Tuesday, December 10, 2019

Imaging of magnetic materials enhanced with new electron microscope concept

New microscope system for magnetic materials detection
Under the Japan Science and Technology Agency SENTAN program, the joint development team of Prof. Naoya Shibata at the University of Tokyo and JEOL Ltd. has developed an electron microscope that incorporates newly designed magnetic objective lenses. The new microscope achieves direct, atom resolved imaging of materials with sub-angstrom spatial resolution, with a residual magnetic field less than 0.2 mT at the sample position.

Why magnetic materials can not be analyzed through current lens systems

One crucial disadvantage of current magnetic condenser objective lens systems for atomic resolution STEMs is that the samples should be inserted into high magnetic fields of up 3 Tesla (T). Such high fields can severely hamper atomic resolution imaging of many important soft/ hard magnetic materials such as silicon steel because the strong field can greatly alter or even destroy the material’s magnetic and physical structure. Recently, the new development of magnetic materials has advanced speedily. As atomic-scale structural analysis is key to the aforementioned technology, a solution to this problem is overdue.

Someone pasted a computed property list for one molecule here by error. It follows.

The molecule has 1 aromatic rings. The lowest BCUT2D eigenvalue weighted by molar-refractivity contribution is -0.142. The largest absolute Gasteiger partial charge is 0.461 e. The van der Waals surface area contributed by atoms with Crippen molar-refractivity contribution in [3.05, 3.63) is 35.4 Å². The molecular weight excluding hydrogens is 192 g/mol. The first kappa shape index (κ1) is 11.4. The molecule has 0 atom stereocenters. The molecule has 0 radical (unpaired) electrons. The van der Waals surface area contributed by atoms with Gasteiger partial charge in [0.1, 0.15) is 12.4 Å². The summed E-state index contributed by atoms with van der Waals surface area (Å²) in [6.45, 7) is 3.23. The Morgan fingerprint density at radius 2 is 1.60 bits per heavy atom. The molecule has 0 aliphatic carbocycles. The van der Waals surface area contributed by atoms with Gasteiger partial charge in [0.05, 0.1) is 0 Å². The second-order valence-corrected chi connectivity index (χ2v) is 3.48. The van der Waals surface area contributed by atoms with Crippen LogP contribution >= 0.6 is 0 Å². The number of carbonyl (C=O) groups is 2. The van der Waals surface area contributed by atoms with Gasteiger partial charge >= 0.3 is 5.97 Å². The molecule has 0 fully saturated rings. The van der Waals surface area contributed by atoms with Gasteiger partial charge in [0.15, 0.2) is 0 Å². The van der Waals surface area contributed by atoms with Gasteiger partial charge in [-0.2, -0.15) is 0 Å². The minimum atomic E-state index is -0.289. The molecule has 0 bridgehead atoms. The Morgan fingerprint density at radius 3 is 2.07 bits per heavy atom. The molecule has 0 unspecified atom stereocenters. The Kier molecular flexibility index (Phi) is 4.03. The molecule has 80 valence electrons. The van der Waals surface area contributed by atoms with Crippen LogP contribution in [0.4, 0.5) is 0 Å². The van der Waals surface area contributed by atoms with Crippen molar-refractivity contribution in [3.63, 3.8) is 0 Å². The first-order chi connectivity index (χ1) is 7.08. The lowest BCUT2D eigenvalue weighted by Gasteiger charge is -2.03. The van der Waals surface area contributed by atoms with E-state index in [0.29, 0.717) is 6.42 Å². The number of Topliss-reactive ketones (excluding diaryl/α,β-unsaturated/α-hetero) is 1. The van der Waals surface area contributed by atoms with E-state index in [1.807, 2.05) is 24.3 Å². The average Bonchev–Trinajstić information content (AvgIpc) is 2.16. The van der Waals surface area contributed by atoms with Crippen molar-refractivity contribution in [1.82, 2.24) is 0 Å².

Configuration of the new magnetic field-free lens system

The joint team has developed a new magnetic field-free objective lens system, containing two round lenses positioned in an exact mirror-symmetric configuration with respect to the sample plane. This new lens system provides extremely small residual magnetic field levels at the sample position while placing the strongly excited front/back objective lenses close enough to the sample to obtain the short focal length condition is essential for atomic resolution imaging. Consequently, the residual magnetic fields induced near the sample center are much less than 0.2 mT, which is 10,000 times smaller than the field strengths resulting from conventional magnetic objective lenses used for atomic resolution TEM/ STEM imaging.

The newly developed electron microscope can be operated in the same manner as a conventional STEM. It is expected to further promote substantial research and development in various nanotechnology fields.

For more information, visit www.jeol.co.jp/en and www.u-tokyo.jp/en.

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